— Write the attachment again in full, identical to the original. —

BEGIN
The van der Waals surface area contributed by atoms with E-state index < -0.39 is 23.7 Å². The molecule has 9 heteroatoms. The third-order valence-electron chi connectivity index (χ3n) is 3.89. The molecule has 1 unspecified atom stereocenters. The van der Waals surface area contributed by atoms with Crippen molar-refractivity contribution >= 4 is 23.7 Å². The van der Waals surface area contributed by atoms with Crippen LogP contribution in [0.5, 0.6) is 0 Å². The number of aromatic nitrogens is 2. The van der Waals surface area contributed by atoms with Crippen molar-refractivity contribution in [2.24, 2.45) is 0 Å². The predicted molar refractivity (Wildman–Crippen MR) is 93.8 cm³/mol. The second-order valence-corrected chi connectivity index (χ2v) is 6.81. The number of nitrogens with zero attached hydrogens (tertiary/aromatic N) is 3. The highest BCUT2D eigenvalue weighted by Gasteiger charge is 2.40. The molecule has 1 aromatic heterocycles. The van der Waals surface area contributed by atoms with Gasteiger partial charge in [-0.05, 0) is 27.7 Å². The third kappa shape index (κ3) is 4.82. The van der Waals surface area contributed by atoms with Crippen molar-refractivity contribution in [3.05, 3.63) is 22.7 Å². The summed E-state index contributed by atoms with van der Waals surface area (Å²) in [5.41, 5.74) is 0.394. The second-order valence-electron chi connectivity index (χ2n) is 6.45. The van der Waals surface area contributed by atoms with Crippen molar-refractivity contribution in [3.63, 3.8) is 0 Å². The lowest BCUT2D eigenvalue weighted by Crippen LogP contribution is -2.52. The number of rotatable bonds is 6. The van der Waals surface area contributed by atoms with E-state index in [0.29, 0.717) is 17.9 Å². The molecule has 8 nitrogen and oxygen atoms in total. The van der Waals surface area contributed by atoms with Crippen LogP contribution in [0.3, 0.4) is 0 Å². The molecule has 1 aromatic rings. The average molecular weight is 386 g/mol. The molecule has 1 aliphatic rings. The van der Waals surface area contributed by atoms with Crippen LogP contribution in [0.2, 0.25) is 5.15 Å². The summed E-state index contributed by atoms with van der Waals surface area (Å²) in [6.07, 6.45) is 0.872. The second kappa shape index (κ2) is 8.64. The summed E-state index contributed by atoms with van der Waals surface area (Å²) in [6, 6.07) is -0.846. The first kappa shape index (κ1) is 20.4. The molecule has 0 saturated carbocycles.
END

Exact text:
The van der Waals surface area contributed by atoms with E-state index < -0.39 is 23.7 Å². The molecule has 9 heteroatoms. The third-order valence-electron chi connectivity index (χ3n) is 3.89. The molecule has 1 unspecified atom stereocenters. The van der Waals surface area contributed by atoms with Crippen molar-refractivity contribution >= 4 is 23.7 Å². The van der Waals surface area contributed by atoms with Crippen LogP contribution in [0.5, 0.6) is 0 Å². The number of aromatic nitrogens is 2. The van der Waals surface area contributed by atoms with Crippen molar-refractivity contribution in [2.24, 2.45) is 0 Å². The predicted molar refractivity (Wildman–Crippen MR) is 93.8 cm³/mol. The second-order valence-corrected chi connectivity index (χ2v) is 6.81. The number of nitrogens with zero attached hydrogens (tertiary/aromatic N) is 3. The highest BCUT2D eigenvalue weighted by Gasteiger charge is 2.40. The molecule has 1 aromatic heterocycles. The van der Waals surface area contributed by atoms with Gasteiger partial charge in [-0.05, 0) is 27.7 Å². The third kappa shape index (κ3) is 4.82. The van der Waals surface area contributed by atoms with Crippen molar-refractivity contribution in [3.05, 3.63) is 22.7 Å². The summed E-state index contributed by atoms with van der Waals surface area (Å²) in [5.41, 5.74) is 0.394. The second-order valence-electron chi connectivity index (χ2n) is 6.45. The van der Waals surface area contributed by atoms with Crippen molar-refractivity contribution in [3.63, 3.8) is 0 Å². The lowest BCUT2D eigenvalue weighted by Crippen LogP contribution is -2.52. The number of rotatable bonds is 6. The van der Waals surface area contributed by atoms with E-state index in [0.29, 0.717) is 17.9 Å². The molecule has 8 nitrogen and oxygen atoms in total. The van der Waals surface area contributed by atoms with Crippen LogP contribution in [0.3, 0.4) is 0 Å². The molecule has 1 aromatic rings. The average molecular weight is 386 g/mol. The molecule has 1 aliphatic rings. The van der Waals surface area contributed by atoms with Crippen LogP contribution in [0.2, 0.25) is 5.15 Å². The summed E-state index contributed by atoms with van der Waals surface area (Å²) in [6.07, 6.45) is 0.872. The second kappa shape index (κ2) is 8.64. The summed E-state index contributed by atoms with van der Waals surface area (Å²) in [6, 6.07) is -0.846. The first kappa shape index (κ1) is 20.4. The molecule has 0 saturated carbocycles.